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    1. Financial Slacker

      Babysitting is another great teen job. And I agree, work experience does help teach budgeting and hard work, both great skills to learn as early as possible.

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  4. ambertreeleaves

    When younger, I did a variety of students jobs: working at a bakery (I did not like these Sunday morning 6am shifts), admin in big corporates, and lawn.

    Good that you compose such a list. I do think kids should work a bit to get some extra cash to realise a dream. A computer was one of mine… Imagine, it had a whopping 480K of Memory…!

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    1. Financial Slacker

      I do remember those first computers. My first real computer was an Apple IIe. My father would not let us buy any games for it until we learned to program our own game.

      It was a good experience as I taught myself how to program in BASIC an in turn, learned analytical skills. And I’ve carried those skills with me into other ventures throughout my life.

      You never know how the things you learn when you are young will benefit you many years down the road.

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  5. zeejaythorne

    Working at a summer camp during middle school was really wonderful. So many of my first job skills are directly useful now. No one has asked me to measure turbidity, but they have asked me to inspire tired, whiny people to complete the task at hand.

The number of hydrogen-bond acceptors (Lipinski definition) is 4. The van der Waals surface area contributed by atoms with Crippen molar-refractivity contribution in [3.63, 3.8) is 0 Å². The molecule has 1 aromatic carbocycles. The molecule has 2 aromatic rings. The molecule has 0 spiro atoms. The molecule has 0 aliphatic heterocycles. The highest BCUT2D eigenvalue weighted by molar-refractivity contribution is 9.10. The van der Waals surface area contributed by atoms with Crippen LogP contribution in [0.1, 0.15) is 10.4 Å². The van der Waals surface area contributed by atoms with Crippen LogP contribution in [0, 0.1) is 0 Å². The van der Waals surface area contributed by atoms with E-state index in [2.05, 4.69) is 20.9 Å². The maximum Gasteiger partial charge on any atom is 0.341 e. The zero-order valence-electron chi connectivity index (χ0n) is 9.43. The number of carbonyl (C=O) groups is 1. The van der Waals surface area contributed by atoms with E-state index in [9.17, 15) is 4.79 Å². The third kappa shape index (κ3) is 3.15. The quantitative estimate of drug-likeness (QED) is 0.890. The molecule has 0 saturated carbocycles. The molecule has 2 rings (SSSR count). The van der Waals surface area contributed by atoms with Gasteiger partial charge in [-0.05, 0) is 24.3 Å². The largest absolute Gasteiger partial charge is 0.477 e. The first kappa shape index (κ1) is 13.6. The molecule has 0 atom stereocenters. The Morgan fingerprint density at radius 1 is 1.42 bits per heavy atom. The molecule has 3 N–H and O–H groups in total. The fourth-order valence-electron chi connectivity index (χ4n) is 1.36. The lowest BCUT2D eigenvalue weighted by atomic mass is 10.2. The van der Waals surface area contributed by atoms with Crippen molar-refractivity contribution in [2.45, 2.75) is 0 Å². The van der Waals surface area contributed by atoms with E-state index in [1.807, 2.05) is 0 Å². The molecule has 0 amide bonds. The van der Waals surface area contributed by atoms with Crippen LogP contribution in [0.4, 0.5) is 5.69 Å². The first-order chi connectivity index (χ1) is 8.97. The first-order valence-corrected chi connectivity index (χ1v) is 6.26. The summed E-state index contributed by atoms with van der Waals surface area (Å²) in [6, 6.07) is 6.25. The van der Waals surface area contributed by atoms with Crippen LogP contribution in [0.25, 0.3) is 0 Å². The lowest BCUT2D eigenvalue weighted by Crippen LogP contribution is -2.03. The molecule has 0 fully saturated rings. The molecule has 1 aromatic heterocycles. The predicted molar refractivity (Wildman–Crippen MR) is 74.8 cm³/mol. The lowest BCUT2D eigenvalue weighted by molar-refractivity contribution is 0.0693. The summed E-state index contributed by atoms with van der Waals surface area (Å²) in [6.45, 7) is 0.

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    1. Financial Slacker

      Good point. Probably also helps you deal with employees screaming profanity at you which seems to happen too often at work these days.

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  6. Matt @ Distilled Dollar

    I wish I saw this list in high school!

    Nowadays, I’ve noticed a few of my professional colleagues and friends become tutors for admission tests. Similar to your tutoring example above, many of these people are pros at the GMAT/LSAT/GRE/etc and they’re able to share their knowledge. The one big advantage they say is tutoring a student after college is easier since the student himself/herself is invested.

    My summer job back in the day was boring. I would drive to pick up supplies or move items around. Pretty much janitorial level work (including cleaning bathrooms). I wish I could say I learned some lessons during that time, but really, I just kept thinking I needed to be paid for my thoughts/ideas as opposed to my time. That’s one of the sparks that led me to graduate with an accounting degree and become a CPA. No more cleaning toilets! 🙂

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    1. Financial Slacker

      I learned the same thing. I wanted to get paid for my mind not physical work.

      My dad had a client in the commercial laundry business. It only takes one day working in that environment to make you realize that there are much easier (and more pleasant) ways to earn a living.

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  7. MrSLM

    Another 2 to add to the list: Painting and Construction

    Really physically demanding work, long hours, often out in the sun, but pays extremely well.

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    1. Financial Slacker

      Good adds. Funny story. Had a friend working construction on a house. He was walking along the framing with a nail gun in his hand. Somehow put a nail through his shoe and into the wood frame. Luckily it didn’t actually go through his foot, but it would have been amusing seeing him trying to take off his shoe without falling.